How did you decide what kind of pool and what size of pool?

utpool

New member
Jul 25, 2019
2
Farmington, Utah
I am a pool newbie. We moved into a brand new construction home a little over a year ago. We were getting ready to landscape the backyard and the husband said maybe we should wait on landscaping and do a pool first. So the endless research starts. But I keep getting stuck on what kind of pool to do. I thought we had settled on Fiberglass but we're still concerned that it won't be wide enough. And where we live (Northern Utah), fiberglass is much more expensive to install. So then I thought concrete was the way to go which is great because we would love to have an extended lap lane if we can make it work. And then my husband swam in a friend's vinyl pool and now he's convinced that's the way to go. I've read all the pros and cons I can find online (though they all seem to be written by biased pool salesmen). So, what do you have? And what do you love about it? What do you envy about other pool types?

Thanks!
 

Rattus Suffocatus

Silver Supporter
Jun 5, 2019
409
Corona de Tucson, AZ
It mainly depends on what you want and where you are, honestly. The only pools that I see built here in Arizona are gunite/plaster but I suspect that gelcoat and vinyl liners don't hold up in the massive UV here. In the Midwest I saw all three types but I still think concrete was the most common by a large margin. This looks like a pretty fair comparison of the three types, I agree a lot of the internet articles are biased:


But yeah, I am building gunite. And it's been a slow process. And it is pricey. Good luck.
 

Deb04

LifeTime Supporter
Jul 12, 2008
377
Seacoast, NH
We have vinyl. We’re in NH, so closed 7 months of the year. We went with vinyl bc of the lower cost. This is the liner’s 12 summer and it’s showing no signs of wearing out, which I credit to being a TFP from day one.

I am happy with the vinyl and, if we were to do it over again, I’d do vinyl again.
 

Rocket J Squirrel

Bronze Supporter
Jun 7, 2018
529
Alamo, CA
From the referenced article, this is false, or at least an over-generalization.

Concrete pools will need to be renovated every 10–15 years. This involves resurfacing and re-tiling the pool at an expense of $10,000–$20,000 or much higher depending on the pool.
 

Divin Dave

TFP Expert
LifeTime Supporter
Oct 2, 2013
5,626
Longview, Texas
The way I made my decision in deciding was to "grade" each type just by using a + and - a
and I made up some categories that were important to me.

Budget - how much is this thing gonna cost(and included landscaping after the build)
Aesthetics - What is it gonna look like after the build and my yard is repaired.
Maintenance - How easy will it be to maintain the water and way down the re-surface it and how much will that cost to do that.

I did a whole lot of research on this which is what led me to TFP. At the end of the day, this is what the scores look like.

Vinyl ++ - Wins on budget and maintenance
Gunite +-- Wins on aesthetics but I learned about mottling and staining of the plaster and what causes it and that was a big deciding factor for me.
Fiberglass ---I never really considered FG anyway...

At the end of the day, the Vinyl won and I couldn't be happier.
 

Rattus Suffocatus

Silver Supporter
Jun 5, 2019
409
Corona de Tucson, AZ
A resurfacing job probably is close to 10 grand but with the better plasters like "pebble" and Quartz you get more like 20 years out of it. If the OP was planning on not moving for 10+ years then if it were me, I would do concrete... And that is what I am doing.
 

Newdude

Well-known member
Jun 16, 2019
997
NY
'How i got my pool' is a bit of a funny story. My wife was home for most of my first daughter being litttle, but went back to work for the 2nd daughter. So we had 5 years of daycare expenses. $1100 a month, and close to that in 'camp' for the summers. She told me right away that the day we were done with those expenses we were getting a pool. I had plenty of fair warning. To my wifes credit, along with helping out to pay the monthly bills, she squirrelled away $6k over that time to buy an AG pool. At first, i was thrilled to have the pool and equiptment be basically free, until we planned it out for real. My wife is 5ft 2in and can barely see over most AG pools. So i would have to build a platform to sit up and watch the kids swim. At that point i would have done a full deck around so we could lounge with friends too. And my backyard was open so id have to fence it all in. I priced out a $2k fence, $10k deck and the $6k pool. (The misses wanted the big fancy oval). $18k for an AG pool, and friends of ours had just done a small vinyl kidey IG pool for that much. If i was going to spend that much money, i demanded and IG pool also. But we went with a bigger IG pool, and ugraded eqiptment, and 'now is the time' for a heater and a hot tub. AND i still had to do a deck (patio) AND fence it all. $60k because i didnt want to spend $18k. One of those times i won the battle and lost the war. But its really really nice and it was worth every speed bump and roadblock. And the 2 years it took to put the backyard back together with lanscaping the new hangout spot. Worth every ounce of energy and every last penny.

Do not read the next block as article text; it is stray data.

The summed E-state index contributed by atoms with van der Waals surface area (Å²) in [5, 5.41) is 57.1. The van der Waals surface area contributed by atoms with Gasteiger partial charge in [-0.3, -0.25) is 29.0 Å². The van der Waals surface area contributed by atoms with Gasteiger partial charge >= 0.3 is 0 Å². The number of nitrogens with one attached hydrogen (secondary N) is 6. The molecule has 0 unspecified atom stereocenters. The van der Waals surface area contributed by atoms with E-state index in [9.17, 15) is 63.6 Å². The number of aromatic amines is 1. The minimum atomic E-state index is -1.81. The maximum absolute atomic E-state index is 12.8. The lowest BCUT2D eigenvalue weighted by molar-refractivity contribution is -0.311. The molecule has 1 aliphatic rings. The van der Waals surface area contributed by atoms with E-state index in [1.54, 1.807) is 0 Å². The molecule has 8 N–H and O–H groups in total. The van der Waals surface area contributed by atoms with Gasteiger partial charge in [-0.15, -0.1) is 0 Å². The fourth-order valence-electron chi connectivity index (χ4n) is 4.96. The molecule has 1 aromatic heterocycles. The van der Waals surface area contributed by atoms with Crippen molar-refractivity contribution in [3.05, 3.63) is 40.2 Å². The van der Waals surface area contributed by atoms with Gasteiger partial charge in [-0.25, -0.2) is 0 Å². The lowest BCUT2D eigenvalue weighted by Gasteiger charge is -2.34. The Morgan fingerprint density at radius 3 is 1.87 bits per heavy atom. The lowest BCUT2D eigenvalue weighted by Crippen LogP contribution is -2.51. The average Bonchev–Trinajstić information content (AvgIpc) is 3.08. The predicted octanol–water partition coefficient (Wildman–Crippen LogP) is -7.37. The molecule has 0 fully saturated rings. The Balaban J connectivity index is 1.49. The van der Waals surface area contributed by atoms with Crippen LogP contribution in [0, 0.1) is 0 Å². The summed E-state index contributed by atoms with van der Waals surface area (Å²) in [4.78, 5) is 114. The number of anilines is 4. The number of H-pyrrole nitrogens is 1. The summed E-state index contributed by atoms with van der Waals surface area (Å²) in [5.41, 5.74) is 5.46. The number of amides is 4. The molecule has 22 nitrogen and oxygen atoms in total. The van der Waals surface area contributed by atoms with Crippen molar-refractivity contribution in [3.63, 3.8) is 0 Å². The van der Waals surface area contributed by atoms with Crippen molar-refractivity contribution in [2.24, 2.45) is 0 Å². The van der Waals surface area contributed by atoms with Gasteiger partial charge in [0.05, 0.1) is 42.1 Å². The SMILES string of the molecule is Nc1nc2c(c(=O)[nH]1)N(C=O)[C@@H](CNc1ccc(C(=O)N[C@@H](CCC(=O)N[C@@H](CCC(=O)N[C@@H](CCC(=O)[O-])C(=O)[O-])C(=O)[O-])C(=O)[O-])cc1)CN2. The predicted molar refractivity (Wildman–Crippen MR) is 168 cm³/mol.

Good luck with your journey. It may go far away from where you think.
 

Rattus Suffocatus

Silver Supporter
Jun 5, 2019
409
Corona de Tucson, AZ
And the 2 years it took to put the backyard back together with lanscaping the new hangout spot.
Honestly this is my biggest fear of that pool I am presently building. I thought I was off the hook when we bought new construction (again) here, but the wife won. I will be the maintenance man and landscaper no matter how loudly I complain about it...
 
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Wobblerlorri

Bronze Supporter
I have a 14' AGP, and I thought I'd chip in even though it's AGP.

We picked 14' round because it would fit in the space available. A 15' or 16' would have fit as well, but for some reason (probably price) we went with 14'. Vinyl obviously, no other option.

In retrospect, we could have gotten a rectangular AGP for not much more than the 14' round, and would have had a bigger pool in the same space.

My advice? Before you make the plunge, really think about the space you have available and how it could be best utilized. Don't get carried away by a pattern (I fell in love with my pool's outside pattern, which is neon green camo). All it is is a shell to hold water. I like vinyl because it's relatively easy to take care of, but then again it can tear and leak.

Good luck with your pool!
 

iamnos

Active member
Jul 23, 2018
28
Kelowna, British Columbia
Our yard was the main determining factor in our pool. We're on the side of a mountain in a walkout rancher. The "level" area of our backyard is relatively small, so there wasn't an option of going much larger than we did, at least without involving having to put in a huge retaining wall. As it is, we're building a small one since the pool did cut into the hill a little bit, but the wall only needs to be about 20" high.